In conservative circles, manifestos are all the rage.
On Wednesday, it was the Mount Vernon Statement, an affirmation of “constitutional conservatism,” as the organizers styled it, focused on limited government and individual liberty. Signers included many familiar names from old-time conservative circles – Reagan-era Attorney General Ed Meese, direct mail guru Richard Viguerie, antitax activist Grover Norquist, to name a few.
Tea party activists are working up their own manifesto, to be called the Contract From America – a play on former GOP House Speaker Newt Gingrich’s Contract With America, from the breakthrough midterms of 1994.
On Thursday, at the annual Conservative Political Action Conference in Washington, the group Tea Party Patriots will unveil its website, where activists can select 10 out of 21 priorities to go into the Contract From America.
Options include a constitutional amendment requiring a balanced federal budget, a repeal of all tax hikes scheduled to begin in 2011, and no regulation or tax on the Internet.
Newt Gingrich is back with a new 'contract'
Mr. Gingrich is talking about crafting a Contract With America II, and has laid out themes, starting with jobs, balanced budget, and energy. Rep. Paul Ryan (R) of Wisconsin, one of the party’s rising stars, has put out a “Roadmap for America’s Future.” Rep. John Boehner (R) of Ohio, the House minority leader, says he’s drafting a Republican campaign platform.
And Sen. John McCain of Arizona, the GOP presidential nominee in 2008, says Senate Republicans will lay out a 10-point election year agenda this spring – the 10 things the Republican Party would seek to enact within 60 days upon retaking control of Congress.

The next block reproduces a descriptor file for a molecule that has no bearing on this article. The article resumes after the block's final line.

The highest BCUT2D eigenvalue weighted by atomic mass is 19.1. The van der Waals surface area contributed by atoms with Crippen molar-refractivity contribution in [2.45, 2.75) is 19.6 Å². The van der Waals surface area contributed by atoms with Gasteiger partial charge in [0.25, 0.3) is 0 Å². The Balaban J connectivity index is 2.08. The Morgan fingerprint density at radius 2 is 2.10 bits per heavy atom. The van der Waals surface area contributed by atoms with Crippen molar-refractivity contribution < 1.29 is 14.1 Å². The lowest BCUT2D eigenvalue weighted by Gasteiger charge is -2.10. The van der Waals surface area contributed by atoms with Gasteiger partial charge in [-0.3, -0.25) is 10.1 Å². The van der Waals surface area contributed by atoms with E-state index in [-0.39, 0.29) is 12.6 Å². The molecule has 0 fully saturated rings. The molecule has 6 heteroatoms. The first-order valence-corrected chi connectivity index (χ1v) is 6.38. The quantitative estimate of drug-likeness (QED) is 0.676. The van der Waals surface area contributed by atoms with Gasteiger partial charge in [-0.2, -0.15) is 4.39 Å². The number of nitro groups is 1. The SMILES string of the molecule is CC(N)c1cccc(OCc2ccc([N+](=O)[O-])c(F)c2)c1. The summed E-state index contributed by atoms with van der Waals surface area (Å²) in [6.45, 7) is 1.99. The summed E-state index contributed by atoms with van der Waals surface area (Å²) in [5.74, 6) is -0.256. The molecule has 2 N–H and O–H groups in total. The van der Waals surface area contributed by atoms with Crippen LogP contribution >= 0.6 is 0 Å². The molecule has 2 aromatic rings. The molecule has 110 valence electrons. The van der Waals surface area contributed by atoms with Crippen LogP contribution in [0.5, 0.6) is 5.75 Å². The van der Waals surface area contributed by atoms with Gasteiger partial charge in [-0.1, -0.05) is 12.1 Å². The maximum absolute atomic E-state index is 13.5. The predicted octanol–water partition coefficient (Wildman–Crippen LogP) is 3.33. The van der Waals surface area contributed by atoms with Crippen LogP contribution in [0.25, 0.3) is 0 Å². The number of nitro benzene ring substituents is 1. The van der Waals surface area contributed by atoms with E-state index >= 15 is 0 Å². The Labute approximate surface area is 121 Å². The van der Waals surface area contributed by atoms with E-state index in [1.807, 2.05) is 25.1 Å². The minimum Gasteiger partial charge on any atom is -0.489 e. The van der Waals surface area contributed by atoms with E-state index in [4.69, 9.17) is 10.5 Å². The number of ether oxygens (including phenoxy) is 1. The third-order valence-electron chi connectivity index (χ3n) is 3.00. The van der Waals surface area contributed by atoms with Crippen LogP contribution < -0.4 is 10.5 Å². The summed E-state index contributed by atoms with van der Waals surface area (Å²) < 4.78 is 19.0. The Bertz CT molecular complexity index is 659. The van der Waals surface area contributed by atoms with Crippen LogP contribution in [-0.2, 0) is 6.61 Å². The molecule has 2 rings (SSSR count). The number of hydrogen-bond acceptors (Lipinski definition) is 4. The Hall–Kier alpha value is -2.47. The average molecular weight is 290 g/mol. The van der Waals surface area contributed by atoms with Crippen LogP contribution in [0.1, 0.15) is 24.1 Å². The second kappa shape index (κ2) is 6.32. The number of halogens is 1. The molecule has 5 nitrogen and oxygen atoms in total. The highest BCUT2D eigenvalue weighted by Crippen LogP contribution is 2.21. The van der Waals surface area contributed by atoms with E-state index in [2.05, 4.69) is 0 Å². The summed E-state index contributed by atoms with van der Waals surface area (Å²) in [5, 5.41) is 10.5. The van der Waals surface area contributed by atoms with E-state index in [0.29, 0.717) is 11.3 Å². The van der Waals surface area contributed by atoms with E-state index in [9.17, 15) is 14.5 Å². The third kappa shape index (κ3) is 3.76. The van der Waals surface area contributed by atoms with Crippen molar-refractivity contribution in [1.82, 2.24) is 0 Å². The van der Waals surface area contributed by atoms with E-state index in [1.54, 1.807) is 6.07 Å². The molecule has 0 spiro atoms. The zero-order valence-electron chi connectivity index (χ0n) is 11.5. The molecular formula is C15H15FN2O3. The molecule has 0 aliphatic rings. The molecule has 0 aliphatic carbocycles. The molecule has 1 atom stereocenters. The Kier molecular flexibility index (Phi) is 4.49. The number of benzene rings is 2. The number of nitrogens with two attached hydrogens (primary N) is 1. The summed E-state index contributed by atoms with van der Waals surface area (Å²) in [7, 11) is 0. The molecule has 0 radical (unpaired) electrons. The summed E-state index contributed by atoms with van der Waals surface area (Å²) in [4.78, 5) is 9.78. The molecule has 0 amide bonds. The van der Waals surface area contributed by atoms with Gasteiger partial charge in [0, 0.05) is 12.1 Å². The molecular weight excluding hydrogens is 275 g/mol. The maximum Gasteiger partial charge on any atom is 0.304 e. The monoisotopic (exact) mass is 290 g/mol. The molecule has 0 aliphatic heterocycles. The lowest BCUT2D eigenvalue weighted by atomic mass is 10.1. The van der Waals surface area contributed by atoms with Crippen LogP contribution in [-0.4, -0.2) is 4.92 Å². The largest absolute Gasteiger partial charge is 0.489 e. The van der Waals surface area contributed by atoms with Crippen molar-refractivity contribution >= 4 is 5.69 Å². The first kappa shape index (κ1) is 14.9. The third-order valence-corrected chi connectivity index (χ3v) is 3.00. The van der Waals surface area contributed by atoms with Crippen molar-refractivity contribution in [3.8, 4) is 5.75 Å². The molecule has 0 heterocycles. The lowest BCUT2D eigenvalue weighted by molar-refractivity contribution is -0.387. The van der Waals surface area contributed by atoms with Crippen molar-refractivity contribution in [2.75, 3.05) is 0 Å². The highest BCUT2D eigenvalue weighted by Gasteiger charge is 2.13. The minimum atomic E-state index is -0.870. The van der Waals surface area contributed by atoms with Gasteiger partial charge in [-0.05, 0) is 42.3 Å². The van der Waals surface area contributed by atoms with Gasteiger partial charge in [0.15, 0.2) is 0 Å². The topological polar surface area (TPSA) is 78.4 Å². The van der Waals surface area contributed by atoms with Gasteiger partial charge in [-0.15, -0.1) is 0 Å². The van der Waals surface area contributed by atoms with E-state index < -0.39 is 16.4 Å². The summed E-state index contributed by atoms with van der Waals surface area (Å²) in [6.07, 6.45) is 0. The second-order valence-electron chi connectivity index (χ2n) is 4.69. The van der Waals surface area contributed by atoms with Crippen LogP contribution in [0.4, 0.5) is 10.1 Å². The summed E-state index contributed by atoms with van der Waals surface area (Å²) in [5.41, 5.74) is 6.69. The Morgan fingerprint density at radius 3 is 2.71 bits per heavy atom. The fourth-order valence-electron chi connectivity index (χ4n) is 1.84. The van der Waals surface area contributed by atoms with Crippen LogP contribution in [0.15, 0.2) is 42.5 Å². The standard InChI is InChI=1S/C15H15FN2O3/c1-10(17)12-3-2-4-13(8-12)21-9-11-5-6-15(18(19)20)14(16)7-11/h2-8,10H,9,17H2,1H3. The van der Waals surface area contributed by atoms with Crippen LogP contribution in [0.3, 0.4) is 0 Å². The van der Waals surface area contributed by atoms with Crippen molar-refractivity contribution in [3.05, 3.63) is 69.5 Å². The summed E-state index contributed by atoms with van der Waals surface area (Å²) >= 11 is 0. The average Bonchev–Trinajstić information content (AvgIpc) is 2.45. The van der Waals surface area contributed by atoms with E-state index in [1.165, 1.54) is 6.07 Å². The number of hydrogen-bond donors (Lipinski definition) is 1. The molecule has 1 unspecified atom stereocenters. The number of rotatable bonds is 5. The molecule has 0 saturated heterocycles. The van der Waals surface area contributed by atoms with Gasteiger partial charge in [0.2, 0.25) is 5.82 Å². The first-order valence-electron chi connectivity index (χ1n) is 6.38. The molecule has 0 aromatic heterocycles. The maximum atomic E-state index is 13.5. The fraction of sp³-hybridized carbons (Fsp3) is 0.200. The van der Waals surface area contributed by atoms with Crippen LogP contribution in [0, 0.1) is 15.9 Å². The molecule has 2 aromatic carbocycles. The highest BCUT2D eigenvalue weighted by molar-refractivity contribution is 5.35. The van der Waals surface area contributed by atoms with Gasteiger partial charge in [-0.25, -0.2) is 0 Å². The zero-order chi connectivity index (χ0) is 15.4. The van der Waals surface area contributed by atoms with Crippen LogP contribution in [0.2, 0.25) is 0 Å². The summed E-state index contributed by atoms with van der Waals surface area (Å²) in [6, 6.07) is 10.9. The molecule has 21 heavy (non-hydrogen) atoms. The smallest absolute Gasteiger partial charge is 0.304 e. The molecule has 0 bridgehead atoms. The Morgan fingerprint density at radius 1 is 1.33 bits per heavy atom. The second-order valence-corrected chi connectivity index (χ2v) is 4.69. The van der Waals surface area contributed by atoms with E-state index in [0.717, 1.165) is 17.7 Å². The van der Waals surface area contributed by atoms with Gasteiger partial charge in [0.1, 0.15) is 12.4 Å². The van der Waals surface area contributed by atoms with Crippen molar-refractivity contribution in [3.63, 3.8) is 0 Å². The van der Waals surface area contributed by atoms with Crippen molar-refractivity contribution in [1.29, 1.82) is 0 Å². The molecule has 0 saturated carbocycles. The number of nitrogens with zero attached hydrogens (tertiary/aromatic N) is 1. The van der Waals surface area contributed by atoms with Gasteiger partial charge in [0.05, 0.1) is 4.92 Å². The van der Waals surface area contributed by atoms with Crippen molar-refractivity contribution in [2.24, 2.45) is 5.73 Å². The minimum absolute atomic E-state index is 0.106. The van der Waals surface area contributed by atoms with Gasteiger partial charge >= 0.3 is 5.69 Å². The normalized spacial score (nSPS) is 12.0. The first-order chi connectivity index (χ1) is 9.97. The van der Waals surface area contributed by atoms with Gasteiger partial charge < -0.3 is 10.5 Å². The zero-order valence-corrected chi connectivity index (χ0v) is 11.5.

Then, of course, there’s the manifesto (of sorts) by Michael Steele, the chairman of the Republican National Committee, who released a book last month called “Right Now: A 12-Step Program for Defeating the Obama Agenda.”
“Republicans see themselves as reliving 1993-‘94,” says Cal Jillson, a political scientist at Southern Methodist University in Dallas. “They’re the out-party, [with] big Democratic majorities that have taken the country in a policy direction that makes people nervous. They feel they’re about to mount a huge comeback.”
In fact, the 1994 Contract With America was released just six weeks before the midterm elections, and most voters had never heard of it.
“But in Republican lore, it bulks very large,” says Mr. Jillson. “It probably did define and hold together the Republican minority as it launched into that campaign, and they felt empowered by it, even though the voters were going about their lives and never even noticed.”
Tea partiers like the cacophony of voices
In today’s cacophony of conservative and Republican activism, it may be difficult to settle on one common blueprint to present to the public. But for tea partiers, who relish the lack of central authority over their movement, that’s exactly how it should be.
On Tuesday, some 50 tea party leaders from around the country met with Chairman Steele in Washington to discuss how party and conservative grass-roots activists, many of them vociferously not Republicans, can find common cause in the fall elections. They agreed to meet again.
On Capitol Hill, Republican Study Committee chairman Tom Price (R) of Georgia applauded the Mount Vernon Statement, saying it “reminds us that the change we really need is a renewed empowerment of self-governance and a turn away from unbridled government expansion.”
The liberal People for the American Way put out its own reaction, calling the Mount Vernon Statement “the same old talking points.
“Anyone who was expecting a new direction for the conservative movement will be disappointed,” said Michael Keegan, president of People For the American Way. “The Mount Vernon Statement appears to be yet another recitation of the same tired dogma we’ve seen for decades.”
The Mount Vernon Statement is named for George Washington’s home in Virginia. The drafters gathered nearby on Wednesday for the signing. It is meant to be an updated version of the 1960 Sharon Statement, a manifesto by the group Young Americans for Freedom, which held its inaugural meeting at conservative godfather William F. Buckley Jr.’s estate in Sharon, Conn.
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